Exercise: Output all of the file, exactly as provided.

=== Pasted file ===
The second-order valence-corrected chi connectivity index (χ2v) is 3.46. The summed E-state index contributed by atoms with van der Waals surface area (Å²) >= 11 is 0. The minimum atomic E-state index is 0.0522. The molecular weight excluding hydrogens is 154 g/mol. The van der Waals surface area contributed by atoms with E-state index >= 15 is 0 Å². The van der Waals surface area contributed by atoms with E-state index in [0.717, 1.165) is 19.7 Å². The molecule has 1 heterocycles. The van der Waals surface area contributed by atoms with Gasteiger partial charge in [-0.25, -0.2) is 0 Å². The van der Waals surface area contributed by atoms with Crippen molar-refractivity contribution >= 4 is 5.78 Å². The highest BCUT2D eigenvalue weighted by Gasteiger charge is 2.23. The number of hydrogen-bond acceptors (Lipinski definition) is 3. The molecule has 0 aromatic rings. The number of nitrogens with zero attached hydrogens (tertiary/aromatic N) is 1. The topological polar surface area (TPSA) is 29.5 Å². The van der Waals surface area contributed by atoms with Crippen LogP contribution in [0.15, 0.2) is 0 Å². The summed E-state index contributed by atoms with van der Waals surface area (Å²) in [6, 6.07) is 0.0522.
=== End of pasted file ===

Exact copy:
The second-order valence-corrected chi connectivity index (χ2v) is 3.46. The summed E-state index contributed by atoms with van der Waals surface area (Å²) >= 11 is 0. The minimum atomic E-state index is 0.0522. The molecular weight excluding hydrogens is 154 g/mol. The van der Waals surface area contributed by atoms with E-state index >= 15 is 0 Å². The van der Waals surface area contributed by atoms with E-state index in [0.717, 1.165) is 19.7 Å². The molecule has 1 heterocycles. The van der Waals surface area contributed by atoms with Gasteiger partial charge in [-0.25, -0.2) is 0 Å². The van der Waals surface area contributed by atoms with Crippen molar-refractivity contribution >= 4 is 5.78 Å². The highest BCUT2D eigenvalue weighted by Gasteiger charge is 2.23. The number of hydrogen-bond acceptors (Lipinski definition) is 3. The molecule has 0 aromatic rings. The number of nitrogens with zero attached hydrogens (tertiary/aromatic N) is 1. The topological polar surface area (TPSA) is 29.5 Å². The van der Waals surface area contributed by atoms with Crippen LogP contribution in [0.15, 0.2) is 0 Å². The summed E-state index contributed by atoms with van der Waals surface area (Å²) in [6, 6.07) is 0.0522.